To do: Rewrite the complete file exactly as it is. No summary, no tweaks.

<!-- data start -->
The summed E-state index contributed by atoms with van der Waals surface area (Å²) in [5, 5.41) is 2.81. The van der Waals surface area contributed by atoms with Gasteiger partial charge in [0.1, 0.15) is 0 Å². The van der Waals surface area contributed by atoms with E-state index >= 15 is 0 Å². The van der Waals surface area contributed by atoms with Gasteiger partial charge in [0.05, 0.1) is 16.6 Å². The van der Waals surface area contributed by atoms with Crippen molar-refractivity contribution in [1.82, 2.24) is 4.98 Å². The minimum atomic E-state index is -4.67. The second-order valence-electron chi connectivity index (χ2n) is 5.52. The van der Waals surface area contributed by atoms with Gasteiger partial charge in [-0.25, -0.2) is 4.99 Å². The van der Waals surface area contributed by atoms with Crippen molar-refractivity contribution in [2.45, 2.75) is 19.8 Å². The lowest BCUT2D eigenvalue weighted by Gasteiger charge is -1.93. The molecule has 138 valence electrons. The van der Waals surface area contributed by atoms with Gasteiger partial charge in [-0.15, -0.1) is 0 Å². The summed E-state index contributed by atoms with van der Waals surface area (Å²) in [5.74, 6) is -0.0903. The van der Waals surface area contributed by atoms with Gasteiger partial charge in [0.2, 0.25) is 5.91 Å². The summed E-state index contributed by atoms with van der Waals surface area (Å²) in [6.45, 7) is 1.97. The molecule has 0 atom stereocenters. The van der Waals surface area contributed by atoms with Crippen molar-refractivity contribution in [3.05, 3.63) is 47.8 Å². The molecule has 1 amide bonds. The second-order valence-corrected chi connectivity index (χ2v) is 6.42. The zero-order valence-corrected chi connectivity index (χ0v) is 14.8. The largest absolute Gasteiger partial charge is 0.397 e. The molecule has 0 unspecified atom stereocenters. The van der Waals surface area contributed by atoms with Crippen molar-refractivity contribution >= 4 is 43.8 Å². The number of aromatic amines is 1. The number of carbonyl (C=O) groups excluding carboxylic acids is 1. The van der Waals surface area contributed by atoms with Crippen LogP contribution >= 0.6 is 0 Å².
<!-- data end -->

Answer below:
The summed E-state index contributed by atoms with van der Waals surface area (Å²) in [5, 5.41) is 2.81. The van der Waals surface area contributed by atoms with Gasteiger partial charge in [0.1, 0.15) is 0 Å². The van der Waals surface area contributed by atoms with E-state index >= 15 is 0 Å². The van der Waals surface area contributed by atoms with Gasteiger partial charge in [0.05, 0.1) is 16.6 Å². The van der Waals surface area contributed by atoms with Crippen molar-refractivity contribution in [1.82, 2.24) is 4.98 Å². The minimum atomic E-state index is -4.67. The second-order valence-electron chi connectivity index (χ2n) is 5.52. The van der Waals surface area contributed by atoms with Gasteiger partial charge in [-0.25, -0.2) is 4.99 Å². The van der Waals surface area contributed by atoms with Crippen molar-refractivity contribution in [2.45, 2.75) is 19.8 Å². The lowest BCUT2D eigenvalue weighted by Gasteiger charge is -1.93. The molecule has 138 valence electrons. The van der Waals surface area contributed by atoms with Gasteiger partial charge in [-0.15, -0.1) is 0 Å². The summed E-state index contributed by atoms with van der Waals surface area (Å²) in [5.74, 6) is -0.0903. The van der Waals surface area contributed by atoms with Gasteiger partial charge in [0.2, 0.25) is 5.91 Å². The summed E-state index contributed by atoms with van der Waals surface area (Å²) in [6.45, 7) is 1.97. The molecule has 0 atom stereocenters. The van der Waals surface area contributed by atoms with Crippen molar-refractivity contribution in [3.05, 3.63) is 47.8 Å². The molecule has 1 amide bonds. The second-order valence-corrected chi connectivity index (χ2v) is 6.42. The zero-order valence-corrected chi connectivity index (χ0v) is 14.8. The largest absolute Gasteiger partial charge is 0.397 e. The molecule has 0 unspecified atom stereocenters. The van der Waals surface area contributed by atoms with Crippen molar-refractivity contribution >= 4 is 43.8 Å². The number of aromatic amines is 1. The number of carbonyl (C=O) groups excluding carboxylic acids is 1. The van der Waals surface area contributed by atoms with Crippen LogP contribution >= 0.6 is 0 Å².